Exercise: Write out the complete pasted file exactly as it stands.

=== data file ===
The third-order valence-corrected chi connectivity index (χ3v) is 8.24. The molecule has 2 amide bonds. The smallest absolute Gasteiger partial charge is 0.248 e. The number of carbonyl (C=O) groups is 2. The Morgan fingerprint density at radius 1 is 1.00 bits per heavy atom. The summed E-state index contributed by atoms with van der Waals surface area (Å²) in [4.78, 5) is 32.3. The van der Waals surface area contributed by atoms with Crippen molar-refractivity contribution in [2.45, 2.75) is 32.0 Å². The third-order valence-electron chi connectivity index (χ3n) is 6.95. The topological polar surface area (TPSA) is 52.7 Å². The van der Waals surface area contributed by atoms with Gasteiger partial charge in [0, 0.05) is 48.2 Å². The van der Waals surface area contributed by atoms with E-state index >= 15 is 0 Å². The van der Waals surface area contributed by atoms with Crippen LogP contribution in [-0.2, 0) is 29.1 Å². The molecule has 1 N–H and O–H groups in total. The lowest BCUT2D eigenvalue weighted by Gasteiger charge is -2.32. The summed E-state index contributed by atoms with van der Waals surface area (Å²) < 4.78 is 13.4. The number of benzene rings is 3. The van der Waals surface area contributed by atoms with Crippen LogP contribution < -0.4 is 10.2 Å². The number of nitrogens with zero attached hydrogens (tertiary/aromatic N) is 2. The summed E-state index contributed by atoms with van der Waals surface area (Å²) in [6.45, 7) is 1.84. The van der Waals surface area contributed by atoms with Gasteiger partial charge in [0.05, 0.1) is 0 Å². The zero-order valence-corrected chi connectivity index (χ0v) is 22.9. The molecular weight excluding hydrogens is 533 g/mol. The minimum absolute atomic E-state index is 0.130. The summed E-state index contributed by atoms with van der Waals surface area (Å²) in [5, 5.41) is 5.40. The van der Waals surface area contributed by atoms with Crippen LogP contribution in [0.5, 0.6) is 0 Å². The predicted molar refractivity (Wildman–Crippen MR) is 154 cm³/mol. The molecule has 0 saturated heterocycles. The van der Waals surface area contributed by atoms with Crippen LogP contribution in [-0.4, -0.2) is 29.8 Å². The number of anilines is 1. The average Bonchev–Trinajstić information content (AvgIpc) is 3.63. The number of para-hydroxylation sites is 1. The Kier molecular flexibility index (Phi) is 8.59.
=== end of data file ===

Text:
The third-order valence-corrected chi connectivity index (χ3v) is 8.24. The molecule has 2 amide bonds. The smallest absolute Gasteiger partial charge is 0.248 e. The number of carbonyl (C=O) groups is 2. The Morgan fingerprint density at radius 1 is 1.00 bits per heavy atom. The summed E-state index contributed by atoms with van der Waals surface area (Å²) in [4.78, 5) is 32.3. The van der Waals surface area contributed by atoms with Crippen molar-refractivity contribution in [2.45, 2.75) is 32.0 Å². The third-order valence-electron chi connectivity index (χ3n) is 6.95. The topological polar surface area (TPSA) is 52.7 Å². The van der Waals surface area contributed by atoms with Gasteiger partial charge in [0, 0.05) is 48.2 Å². The van der Waals surface area contributed by atoms with E-state index >= 15 is 0 Å². The van der Waals surface area contributed by atoms with Crippen LogP contribution in [-0.2, 0) is 29.1 Å². The molecule has 1 N–H and O–H groups in total. The lowest BCUT2D eigenvalue weighted by Gasteiger charge is -2.32. The summed E-state index contributed by atoms with van der Waals surface area (Å²) < 4.78 is 13.4. The number of benzene rings is 3. The van der Waals surface area contributed by atoms with Crippen LogP contribution < -0.4 is 10.2 Å². The number of nitrogens with zero attached hydrogens (tertiary/aromatic N) is 2. The summed E-state index contributed by atoms with van der Waals surface area (Å²) in [6.45, 7) is 1.84. The van der Waals surface area contributed by atoms with Gasteiger partial charge in [0.05, 0.1) is 0 Å². The zero-order valence-corrected chi connectivity index (χ0v) is 22.9. The molecular weight excluding hydrogens is 533 g/mol. The minimum absolute atomic E-state index is 0.130. The summed E-state index contributed by atoms with van der Waals surface area (Å²) in [5, 5.41) is 5.40. The van der Waals surface area contributed by atoms with Crippen LogP contribution in [0.5, 0.6) is 0 Å². The predicted molar refractivity (Wildman–Crippen MR) is 154 cm³/mol. The molecule has 0 saturated heterocycles. The van der Waals surface area contributed by atoms with Crippen LogP contribution in [-0.4, -0.2) is 29.8 Å². The number of anilines is 1. The average Bonchev–Trinajstić information content (AvgIpc) is 3.63. The number of para-hydroxylation sites is 1. The Kier molecular flexibility index (Phi) is 8.59.